The compensation of growing old…was simply this; that the passions remain as strong as ever, but one has gained-at last!-the power of taking hold of experience, of turning it round, slowly, in the light.
I saw my first naked lady when I was seven. The Joannes, three of them, were walking ahead and found her first, a centerfold from a nudie magazine planted on the snowbank. I had fallen behind because I’d lost a pink mitten. It had been attached to a string threaded through the arms of my winter coat. Usually, I let the mittens flop under my wrists and wave as I walked. In my earlier tussle to become queen of the snowbank, my mitten had fallen victim and was lost somewhere. It had to be found, but none of the Joannes were willing to retrace their steps. I backtracked and found the fleshy yarn limp and soggy, lying solitary on a blackened snow boulder. I shoved it into the front pocket of my snow pants and trekked back to the girls.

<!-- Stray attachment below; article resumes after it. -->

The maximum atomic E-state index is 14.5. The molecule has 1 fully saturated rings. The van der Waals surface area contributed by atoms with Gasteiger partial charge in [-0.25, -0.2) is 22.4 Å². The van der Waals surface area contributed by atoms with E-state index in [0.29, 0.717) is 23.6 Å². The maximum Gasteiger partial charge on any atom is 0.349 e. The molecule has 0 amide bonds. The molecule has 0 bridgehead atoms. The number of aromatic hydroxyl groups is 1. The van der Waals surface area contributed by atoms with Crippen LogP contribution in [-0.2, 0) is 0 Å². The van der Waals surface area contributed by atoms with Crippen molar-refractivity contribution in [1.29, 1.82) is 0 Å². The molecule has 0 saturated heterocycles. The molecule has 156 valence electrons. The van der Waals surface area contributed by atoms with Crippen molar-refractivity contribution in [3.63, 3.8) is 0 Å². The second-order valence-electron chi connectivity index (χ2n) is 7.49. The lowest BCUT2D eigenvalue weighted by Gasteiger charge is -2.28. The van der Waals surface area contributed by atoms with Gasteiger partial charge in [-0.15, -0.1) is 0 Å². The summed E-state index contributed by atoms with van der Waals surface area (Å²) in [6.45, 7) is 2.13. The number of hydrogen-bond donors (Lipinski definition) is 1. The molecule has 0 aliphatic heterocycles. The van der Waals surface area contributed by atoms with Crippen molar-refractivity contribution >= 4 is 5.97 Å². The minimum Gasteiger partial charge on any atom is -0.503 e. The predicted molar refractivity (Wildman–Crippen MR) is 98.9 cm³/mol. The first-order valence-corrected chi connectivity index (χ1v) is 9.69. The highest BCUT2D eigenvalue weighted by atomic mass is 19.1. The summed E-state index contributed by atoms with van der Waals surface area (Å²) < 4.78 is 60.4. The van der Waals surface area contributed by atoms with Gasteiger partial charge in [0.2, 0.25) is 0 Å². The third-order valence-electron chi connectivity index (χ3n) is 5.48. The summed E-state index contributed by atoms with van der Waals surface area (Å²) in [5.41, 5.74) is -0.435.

The Joannes, three girls whose different sizes matched their personalities, were shouting and pointing at the ground as I slipped and skidded up the street. In puffy snow pants and special rubber boots with no grip, my pace was slow.
The boots were red, with a thin line of white covering the toe and a fringe of fake fur at the neck. My fingers would ache when I tried to close the large brass buckle on the side. My mother bought these horrid boots for three dollars and fifty-nine cents at Beams Department Store. I wanted thick-soled moon boots with rainbows on them. They cost too much and could only be purchased at a quality shoe store. Beams Department Store reeked of chemicals and plastic. Everything was made in Japan.
I remember the price of my hideous red boots because I had to count out the money to the cashier, and it was all in coins. My mother did regular sweeps of my father’s jackets and collected the coins to purchase items outside the budget. Money was tight. Mother was tighter. She saved the pennies, but I had to count them out. If I made an error, my mother made me start over. An elderly gentleman with long nose hair clicked his tongue at me as I held up the line. I got the correct amount the fourth time.